From: Philippe Verdy (email@example.com)
Date: Wed Mar 17 2004 - 05:22:31 EST
Michael Everson <firstname.lastname@example.org> wrote:
> At 21:42 +0100 2004-03-16, Antoine Leca wrote:
> >Also, Michael, tell us if your name when written inside some Irish text,
> >should it be considered English, or Irish? Then, should the i be dotted?
> My name should be written with U+0069 as has been stated already. In
> a Gaelic font, it would be drawn without a dot.
> This is the most elementary of character/glyph issues.
I fully approve here. Irish has no distinction between a dotted and undotted i.
Both forms are a i, even if the prefered glyph form should be drawn undotted.
Irish is not Turkish or Azeri where this distinction is meaningful and critical,
and that need then separate character pairs (for lowercase and uppercase).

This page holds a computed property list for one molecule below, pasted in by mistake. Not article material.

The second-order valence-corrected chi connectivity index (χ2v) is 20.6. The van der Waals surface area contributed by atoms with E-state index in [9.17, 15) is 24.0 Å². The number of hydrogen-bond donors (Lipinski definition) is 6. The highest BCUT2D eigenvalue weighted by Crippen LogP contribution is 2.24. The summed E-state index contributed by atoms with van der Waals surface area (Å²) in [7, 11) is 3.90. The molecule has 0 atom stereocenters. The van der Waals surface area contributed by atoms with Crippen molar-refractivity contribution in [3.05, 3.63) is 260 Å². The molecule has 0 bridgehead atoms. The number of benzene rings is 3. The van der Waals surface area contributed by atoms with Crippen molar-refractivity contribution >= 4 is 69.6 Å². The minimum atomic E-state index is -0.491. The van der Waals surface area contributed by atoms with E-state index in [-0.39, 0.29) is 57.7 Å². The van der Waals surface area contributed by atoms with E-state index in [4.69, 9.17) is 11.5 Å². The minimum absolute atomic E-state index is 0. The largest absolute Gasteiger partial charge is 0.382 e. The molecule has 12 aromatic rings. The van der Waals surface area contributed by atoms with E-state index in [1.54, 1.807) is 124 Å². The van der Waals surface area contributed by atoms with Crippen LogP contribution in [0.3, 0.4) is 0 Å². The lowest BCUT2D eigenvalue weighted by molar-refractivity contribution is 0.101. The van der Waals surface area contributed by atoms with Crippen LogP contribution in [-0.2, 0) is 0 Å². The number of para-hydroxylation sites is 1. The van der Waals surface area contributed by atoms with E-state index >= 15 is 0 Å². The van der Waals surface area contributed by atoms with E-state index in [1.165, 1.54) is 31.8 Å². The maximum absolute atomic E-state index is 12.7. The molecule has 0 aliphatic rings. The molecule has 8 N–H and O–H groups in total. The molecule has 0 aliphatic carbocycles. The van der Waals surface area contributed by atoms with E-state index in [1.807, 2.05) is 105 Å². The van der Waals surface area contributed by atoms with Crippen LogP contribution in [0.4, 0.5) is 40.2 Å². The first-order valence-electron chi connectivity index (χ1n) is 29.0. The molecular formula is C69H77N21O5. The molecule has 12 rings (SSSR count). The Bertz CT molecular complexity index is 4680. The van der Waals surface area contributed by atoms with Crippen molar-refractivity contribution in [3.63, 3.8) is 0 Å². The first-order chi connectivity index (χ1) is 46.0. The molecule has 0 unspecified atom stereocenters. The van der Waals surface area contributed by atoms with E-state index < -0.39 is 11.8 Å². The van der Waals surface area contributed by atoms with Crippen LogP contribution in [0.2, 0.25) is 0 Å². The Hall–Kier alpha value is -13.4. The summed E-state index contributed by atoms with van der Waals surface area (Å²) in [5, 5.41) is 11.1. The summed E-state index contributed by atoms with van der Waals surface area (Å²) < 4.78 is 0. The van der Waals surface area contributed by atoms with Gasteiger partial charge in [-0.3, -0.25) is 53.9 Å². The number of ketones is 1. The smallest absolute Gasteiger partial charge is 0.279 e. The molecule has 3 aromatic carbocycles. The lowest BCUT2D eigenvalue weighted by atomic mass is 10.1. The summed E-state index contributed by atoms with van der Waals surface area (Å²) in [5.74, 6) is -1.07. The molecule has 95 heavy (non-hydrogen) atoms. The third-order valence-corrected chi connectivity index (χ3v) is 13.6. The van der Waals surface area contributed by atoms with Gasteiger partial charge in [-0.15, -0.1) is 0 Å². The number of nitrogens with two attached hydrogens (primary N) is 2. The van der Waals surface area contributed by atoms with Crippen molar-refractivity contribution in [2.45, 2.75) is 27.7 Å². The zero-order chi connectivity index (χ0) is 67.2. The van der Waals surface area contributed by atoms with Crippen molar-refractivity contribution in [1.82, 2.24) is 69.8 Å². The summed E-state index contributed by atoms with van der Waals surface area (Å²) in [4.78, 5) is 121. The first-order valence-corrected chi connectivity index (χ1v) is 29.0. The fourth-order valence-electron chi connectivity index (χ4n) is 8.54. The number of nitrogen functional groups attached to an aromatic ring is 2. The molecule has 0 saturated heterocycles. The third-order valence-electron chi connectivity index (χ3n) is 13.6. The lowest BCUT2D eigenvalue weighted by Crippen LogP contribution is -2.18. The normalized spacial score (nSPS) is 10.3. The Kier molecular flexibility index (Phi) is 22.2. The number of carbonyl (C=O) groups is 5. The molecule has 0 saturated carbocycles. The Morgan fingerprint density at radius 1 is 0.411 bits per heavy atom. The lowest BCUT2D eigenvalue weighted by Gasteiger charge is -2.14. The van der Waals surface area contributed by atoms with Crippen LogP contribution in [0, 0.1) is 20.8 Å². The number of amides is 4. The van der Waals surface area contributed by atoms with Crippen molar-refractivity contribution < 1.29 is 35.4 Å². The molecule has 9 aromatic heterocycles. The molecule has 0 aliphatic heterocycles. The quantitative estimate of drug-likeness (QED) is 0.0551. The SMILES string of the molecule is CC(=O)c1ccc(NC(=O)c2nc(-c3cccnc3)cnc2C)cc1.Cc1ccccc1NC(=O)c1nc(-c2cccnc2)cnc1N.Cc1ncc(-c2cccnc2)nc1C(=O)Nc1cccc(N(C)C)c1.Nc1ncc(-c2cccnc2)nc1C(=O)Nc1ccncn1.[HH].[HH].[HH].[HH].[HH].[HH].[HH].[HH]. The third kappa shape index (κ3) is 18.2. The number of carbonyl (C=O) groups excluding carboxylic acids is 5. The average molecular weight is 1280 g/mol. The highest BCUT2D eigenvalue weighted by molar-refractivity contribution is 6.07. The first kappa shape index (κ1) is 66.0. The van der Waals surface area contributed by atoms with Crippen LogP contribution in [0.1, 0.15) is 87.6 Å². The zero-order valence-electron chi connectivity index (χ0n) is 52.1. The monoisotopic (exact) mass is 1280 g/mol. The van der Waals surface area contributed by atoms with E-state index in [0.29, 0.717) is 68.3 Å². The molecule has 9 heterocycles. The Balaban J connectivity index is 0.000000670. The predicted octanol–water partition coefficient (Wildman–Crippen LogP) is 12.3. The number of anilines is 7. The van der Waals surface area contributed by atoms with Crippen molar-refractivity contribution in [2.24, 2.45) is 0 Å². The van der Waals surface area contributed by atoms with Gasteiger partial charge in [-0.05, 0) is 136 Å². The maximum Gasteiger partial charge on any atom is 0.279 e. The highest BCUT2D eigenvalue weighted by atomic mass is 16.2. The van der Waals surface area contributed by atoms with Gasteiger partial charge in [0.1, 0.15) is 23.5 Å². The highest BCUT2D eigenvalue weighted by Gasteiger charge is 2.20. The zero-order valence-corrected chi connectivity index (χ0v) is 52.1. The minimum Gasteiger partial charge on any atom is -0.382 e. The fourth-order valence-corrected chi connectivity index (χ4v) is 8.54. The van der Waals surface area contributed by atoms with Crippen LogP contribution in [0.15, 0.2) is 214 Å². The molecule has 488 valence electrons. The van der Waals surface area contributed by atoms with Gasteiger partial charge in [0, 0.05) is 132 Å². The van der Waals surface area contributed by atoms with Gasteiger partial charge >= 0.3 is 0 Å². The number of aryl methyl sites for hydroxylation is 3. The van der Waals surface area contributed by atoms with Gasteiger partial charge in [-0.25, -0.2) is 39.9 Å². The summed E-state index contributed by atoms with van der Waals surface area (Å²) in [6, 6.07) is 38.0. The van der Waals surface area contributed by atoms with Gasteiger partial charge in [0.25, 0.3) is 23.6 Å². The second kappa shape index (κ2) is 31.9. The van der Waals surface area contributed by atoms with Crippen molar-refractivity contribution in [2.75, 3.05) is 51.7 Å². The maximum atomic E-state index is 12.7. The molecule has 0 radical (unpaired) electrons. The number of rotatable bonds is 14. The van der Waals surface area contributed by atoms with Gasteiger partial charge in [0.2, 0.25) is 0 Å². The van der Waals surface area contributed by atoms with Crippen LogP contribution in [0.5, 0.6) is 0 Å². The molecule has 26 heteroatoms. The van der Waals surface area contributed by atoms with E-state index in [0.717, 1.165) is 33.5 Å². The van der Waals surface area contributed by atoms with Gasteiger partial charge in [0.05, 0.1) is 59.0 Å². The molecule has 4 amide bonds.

If an author wants to insist on the Irish style when rendering Irish plaintext,
he can choose a font with a Gaelic style where i is undotted. If one uses a
classic font like Times or Arial, it's normal that the dot is present, and this
does not break the Irish orthograph. If an author really wants to make the i
undotted with a specific font that has a dotted i, then this is not a question
of plain-text. The author can either substitute characters, or use formating
options on top of the plain-text to substitute the glyph normally used to
represent a soft-dotted i.
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